When I arrived at the Chapel, the newest venue in San Francisco (located at 777 Valencia Street), Jessica Pratt had just begun her set. She sat there on a chair with an old school microphone picking her guitar and singing melancholy folk songs. She was like a cross between Graham Nash and Laura Marling singing in a voice so melodic it almost had a lilt to it. Each song she sang made me enjoy her music even more and though I’d never heard of her I will be sure to find some of her music for the times when I just want to mellow out. She was magnificent. Aidin Vaziri from SF Gate wrote this about her latest album, “It feels like the perfect soundtrack for chilly winter mornings in the city spent sitting on the windowsill, sipping tea and contemplating the world outside.”
Then came out, much to my surprise, John C. Reilly and Tom Brosseau, who I’d last seen at the Hardly Strictly Bluegrass Festival in October. They played 12 songs and even had Becky Stark from Lavender Diamond come out and sing on three of them. To say John C. Reilly is merely an actor anymore is to be narrow minded about the brilliance of this folk duo (sometimes trio when Stark plays with them). In keeping with the theme of Preservation Hall West they play songs from a bygone era when folk was a thing people actually held reverence for and when people actually listened to the lyrics.
John C. Reilly might be the thing that gets them in the door, the attraction if you will, but the revelation is Brosseau. What a talent! He reminds me of a young Woody Guthrie or Hank Williams. This North Dakota native has such a wonderful voice and style that it’s hard to see him not breaking out, at least in the folk/bluegrass community, as a star. That is not a slag on Reilly who said he might consider quitting his day job (acting) to be a musician. It’d be difficult considering the genre, but it wouldn’t be a stretch to see him become a great Indie star, because of his distinctive voice and talent.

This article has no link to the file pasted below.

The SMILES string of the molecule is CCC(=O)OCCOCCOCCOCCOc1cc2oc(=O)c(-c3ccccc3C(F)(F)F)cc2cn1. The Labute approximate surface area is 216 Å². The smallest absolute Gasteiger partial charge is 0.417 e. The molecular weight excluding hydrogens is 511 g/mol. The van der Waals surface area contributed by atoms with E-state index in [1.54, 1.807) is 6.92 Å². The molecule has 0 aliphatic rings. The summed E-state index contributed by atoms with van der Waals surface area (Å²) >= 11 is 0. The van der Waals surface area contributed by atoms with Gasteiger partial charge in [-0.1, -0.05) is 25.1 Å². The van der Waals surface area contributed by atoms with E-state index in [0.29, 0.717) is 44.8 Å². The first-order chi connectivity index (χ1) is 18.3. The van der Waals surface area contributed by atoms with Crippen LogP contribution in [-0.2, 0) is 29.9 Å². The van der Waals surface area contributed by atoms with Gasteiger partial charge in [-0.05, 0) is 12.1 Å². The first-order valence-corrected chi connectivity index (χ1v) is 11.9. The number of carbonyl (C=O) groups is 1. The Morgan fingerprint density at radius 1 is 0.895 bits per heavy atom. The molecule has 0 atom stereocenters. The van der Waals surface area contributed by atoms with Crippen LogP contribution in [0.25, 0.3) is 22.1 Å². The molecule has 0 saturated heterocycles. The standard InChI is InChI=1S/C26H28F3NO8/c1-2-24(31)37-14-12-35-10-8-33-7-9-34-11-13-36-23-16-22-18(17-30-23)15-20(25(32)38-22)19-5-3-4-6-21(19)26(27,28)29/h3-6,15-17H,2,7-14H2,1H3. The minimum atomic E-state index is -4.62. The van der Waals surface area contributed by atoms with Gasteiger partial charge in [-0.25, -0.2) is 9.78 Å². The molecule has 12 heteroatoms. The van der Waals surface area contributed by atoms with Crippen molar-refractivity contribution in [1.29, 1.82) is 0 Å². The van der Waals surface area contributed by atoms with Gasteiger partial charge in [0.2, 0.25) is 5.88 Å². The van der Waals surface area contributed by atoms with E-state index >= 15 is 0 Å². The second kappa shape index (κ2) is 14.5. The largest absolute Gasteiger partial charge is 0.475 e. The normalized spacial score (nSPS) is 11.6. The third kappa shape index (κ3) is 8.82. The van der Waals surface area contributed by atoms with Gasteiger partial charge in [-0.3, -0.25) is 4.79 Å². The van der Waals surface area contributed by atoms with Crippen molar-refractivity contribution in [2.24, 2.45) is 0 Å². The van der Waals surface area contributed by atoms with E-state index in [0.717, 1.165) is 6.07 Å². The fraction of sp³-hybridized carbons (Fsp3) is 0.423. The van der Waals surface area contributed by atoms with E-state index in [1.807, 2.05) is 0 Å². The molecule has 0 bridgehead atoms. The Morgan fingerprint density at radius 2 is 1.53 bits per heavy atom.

When they covered Johnny Cash’s “Dark as a Dungeon” the entire crowd hushed and you could hear a pin drop as they ran their way through their perfect version of it. That’s really saying something too considering this was a crowd full of people that said things like “Magnifique” and “Mr. C. Reilly you warm me.” It was the Mission, a place I tend not to like to go because of the immensity of hipster douche bags that traverse the soiled streets. I had to make the effort though, because Lavender Diamond aka Becky Stark and her band of miscreants are a band not to be missed.
As I mentioned I have seen Becky Stark perform with John C. Reilly, but never with Lavender Diamond. If you’re unaware of Becky Stark’s style she’s like Emmylou Harris meets Stevie Nicks meets Sarah Silverman. She’s funny, charismatic, a little quirky and can sing like an angel. When she took the stage she explained the origins of a song she’d been trying to write for five years. She played quite a few songs from her first album in five years Incorruptible Heart. She was wearing a pink cape that she spun around her and made some of the most beautiful sounds I’ve ever heard. I am known to dabble in hyperbole on occasion, because in the moment you think everything is the greatest thing since the White Album. Let me reassure you, though, Becky Stark is one of the best singers around today.
She seems happy when she sings even the saddest of songs and it instantly makes the crowd happy. When a rather inebriated loud mouth called out, “Becky, you’re the prettiest girl I’ve ever seen.” She didn’t skip a beat by saying, “Well, thank you. So are you.” And as the crowd laughed uproariously she succeeded in doing what everyone else had tried so valiantly to do the whole night. She shut up the heckler, made everyone happy and then played her song “Forgive” which fit in so perfect that it was almost as if it were staged like a play. It wasn’t, it was just a perfect segue on a perfect night in the Mission.
If you haven’t had a chance yet check out my interview with Becky Stark from Monday.